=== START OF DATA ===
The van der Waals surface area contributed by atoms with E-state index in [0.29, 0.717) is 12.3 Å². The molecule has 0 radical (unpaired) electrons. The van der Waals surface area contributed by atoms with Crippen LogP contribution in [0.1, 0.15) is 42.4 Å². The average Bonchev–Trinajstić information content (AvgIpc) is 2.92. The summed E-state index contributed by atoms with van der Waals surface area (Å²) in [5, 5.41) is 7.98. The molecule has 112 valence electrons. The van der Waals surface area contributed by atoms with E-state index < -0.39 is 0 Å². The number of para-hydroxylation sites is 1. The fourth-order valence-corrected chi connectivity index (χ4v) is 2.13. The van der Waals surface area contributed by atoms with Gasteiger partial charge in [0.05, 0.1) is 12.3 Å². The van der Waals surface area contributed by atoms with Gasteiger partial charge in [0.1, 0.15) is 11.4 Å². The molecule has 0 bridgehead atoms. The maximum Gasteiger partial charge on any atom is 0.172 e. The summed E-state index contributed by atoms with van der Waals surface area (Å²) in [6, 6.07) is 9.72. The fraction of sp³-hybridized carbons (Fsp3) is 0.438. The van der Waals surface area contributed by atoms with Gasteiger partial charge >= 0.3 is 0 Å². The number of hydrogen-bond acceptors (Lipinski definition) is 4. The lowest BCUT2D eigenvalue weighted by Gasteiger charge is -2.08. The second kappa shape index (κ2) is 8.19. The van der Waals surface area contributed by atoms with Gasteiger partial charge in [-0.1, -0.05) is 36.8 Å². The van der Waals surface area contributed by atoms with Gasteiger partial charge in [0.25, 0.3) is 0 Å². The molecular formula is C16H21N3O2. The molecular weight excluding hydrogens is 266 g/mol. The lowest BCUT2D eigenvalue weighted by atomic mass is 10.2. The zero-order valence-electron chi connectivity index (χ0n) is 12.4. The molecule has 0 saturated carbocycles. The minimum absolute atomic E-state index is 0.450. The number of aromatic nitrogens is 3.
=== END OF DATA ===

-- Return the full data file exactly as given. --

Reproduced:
The van der Waals surface area contributed by atoms with E-state index in [0.29, 0.717) is 12.3 Å². The molecule has 0 radical (unpaired) electrons. The van der Waals surface area contributed by atoms with Crippen LogP contribution in [0.1, 0.15) is 42.4 Å². The average Bonchev–Trinajstić information content (AvgIpc) is 2.92. The summed E-state index contributed by atoms with van der Waals surface area (Å²) in [5, 5.41) is 7.98. The molecule has 112 valence electrons. The van der Waals surface area contributed by atoms with E-state index < -0.39 is 0 Å². The number of para-hydroxylation sites is 1. The fourth-order valence-corrected chi connectivity index (χ4v) is 2.13. The van der Waals surface area contributed by atoms with Gasteiger partial charge in [0.05, 0.1) is 12.3 Å². The van der Waals surface area contributed by atoms with Gasteiger partial charge in [0.1, 0.15) is 11.4 Å². The molecule has 0 bridgehead atoms. The maximum Gasteiger partial charge on any atom is 0.172 e. The summed E-state index contributed by atoms with van der Waals surface area (Å²) in [6, 6.07) is 9.72. The fraction of sp³-hybridized carbons (Fsp3) is 0.438. The van der Waals surface area contributed by atoms with Gasteiger partial charge >= 0.3 is 0 Å². The number of hydrogen-bond acceptors (Lipinski definition) is 4. The lowest BCUT2D eigenvalue weighted by Gasteiger charge is -2.08. The second kappa shape index (κ2) is 8.19. The van der Waals surface area contributed by atoms with Gasteiger partial charge in [-0.1, -0.05) is 36.8 Å². The van der Waals surface area contributed by atoms with Gasteiger partial charge in [0.25, 0.3) is 0 Å². The molecular formula is C16H21N3O2. The molecular weight excluding hydrogens is 266 g/mol. The lowest BCUT2D eigenvalue weighted by atomic mass is 10.2. The zero-order valence-electron chi connectivity index (χ0n) is 12.4. The molecule has 0 saturated carbocycles. The minimum absolute atomic E-state index is 0.450. The number of aromatic nitrogens is 3.